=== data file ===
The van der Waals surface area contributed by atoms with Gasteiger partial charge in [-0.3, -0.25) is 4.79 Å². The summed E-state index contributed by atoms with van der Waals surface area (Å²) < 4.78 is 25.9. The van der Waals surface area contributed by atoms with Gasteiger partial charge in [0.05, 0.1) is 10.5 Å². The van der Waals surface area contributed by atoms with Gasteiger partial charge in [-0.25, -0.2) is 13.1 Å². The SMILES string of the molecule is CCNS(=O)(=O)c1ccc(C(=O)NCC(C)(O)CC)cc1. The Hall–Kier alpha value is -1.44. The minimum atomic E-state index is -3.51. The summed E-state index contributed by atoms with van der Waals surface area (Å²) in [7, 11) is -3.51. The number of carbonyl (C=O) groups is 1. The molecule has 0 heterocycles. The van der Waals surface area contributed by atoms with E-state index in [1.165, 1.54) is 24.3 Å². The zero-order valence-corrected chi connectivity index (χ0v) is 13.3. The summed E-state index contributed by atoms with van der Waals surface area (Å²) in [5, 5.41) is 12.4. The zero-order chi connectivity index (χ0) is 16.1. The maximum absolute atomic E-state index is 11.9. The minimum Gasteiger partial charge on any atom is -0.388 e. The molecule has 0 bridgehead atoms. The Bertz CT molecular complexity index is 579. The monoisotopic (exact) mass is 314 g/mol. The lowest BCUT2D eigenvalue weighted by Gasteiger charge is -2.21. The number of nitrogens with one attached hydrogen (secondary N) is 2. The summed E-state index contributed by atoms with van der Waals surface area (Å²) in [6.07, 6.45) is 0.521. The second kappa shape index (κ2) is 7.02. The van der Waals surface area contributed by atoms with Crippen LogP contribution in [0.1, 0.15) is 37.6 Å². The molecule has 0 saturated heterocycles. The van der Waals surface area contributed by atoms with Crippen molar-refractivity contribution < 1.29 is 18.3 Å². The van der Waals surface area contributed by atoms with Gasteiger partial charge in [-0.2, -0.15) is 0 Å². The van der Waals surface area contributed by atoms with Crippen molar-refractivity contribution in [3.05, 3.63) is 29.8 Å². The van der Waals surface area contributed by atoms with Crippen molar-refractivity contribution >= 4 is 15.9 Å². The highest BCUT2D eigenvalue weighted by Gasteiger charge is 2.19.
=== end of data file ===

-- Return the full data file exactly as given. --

The van der Waals surface area contributed by atoms with Gasteiger partial charge in [-0.3, -0.25) is 4.79 Å². The summed E-state index contributed by atoms with van der Waals surface area (Å²) < 4.78 is 25.9. The van der Waals surface area contributed by atoms with Gasteiger partial charge in [0.05, 0.1) is 10.5 Å². The van der Waals surface area contributed by atoms with Gasteiger partial charge in [-0.25, -0.2) is 13.1 Å². The SMILES string of the molecule is CCNS(=O)(=O)c1ccc(C(=O)NCC(C)(O)CC)cc1. The Hall–Kier alpha value is -1.44. The minimum atomic E-state index is -3.51. The summed E-state index contributed by atoms with van der Waals surface area (Å²) in [7, 11) is -3.51. The number of carbonyl (C=O) groups is 1. The molecule has 0 heterocycles. The van der Waals surface area contributed by atoms with E-state index in [1.165, 1.54) is 24.3 Å². The zero-order valence-corrected chi connectivity index (χ0v) is 13.3. The summed E-state index contributed by atoms with van der Waals surface area (Å²) in [5, 5.41) is 12.4. The zero-order chi connectivity index (χ0) is 16.1. The maximum absolute atomic E-state index is 11.9. The minimum Gasteiger partial charge on any atom is -0.388 e. The molecule has 0 bridgehead atoms. The Bertz CT molecular complexity index is 579. The monoisotopic (exact) mass is 314 g/mol. The lowest BCUT2D eigenvalue weighted by Gasteiger charge is -2.21. The number of nitrogens with one attached hydrogen (secondary N) is 2. The summed E-state index contributed by atoms with van der Waals surface area (Å²) in [6.07, 6.45) is 0.521. The second kappa shape index (κ2) is 7.02. The van der Waals surface area contributed by atoms with Crippen LogP contribution in [0.1, 0.15) is 37.6 Å². The molecule has 0 saturated heterocycles. The van der Waals surface area contributed by atoms with Crippen molar-refractivity contribution < 1.29 is 18.3 Å². The van der Waals surface area contributed by atoms with Gasteiger partial charge in [-0.2, -0.15) is 0 Å². The van der Waals surface area contributed by atoms with Crippen molar-refractivity contribution in [3.05, 3.63) is 29.8 Å². The van der Waals surface area contributed by atoms with Crippen molar-refractivity contribution >= 4 is 15.9 Å². The highest BCUT2D eigenvalue weighted by Gasteiger charge is 2.19.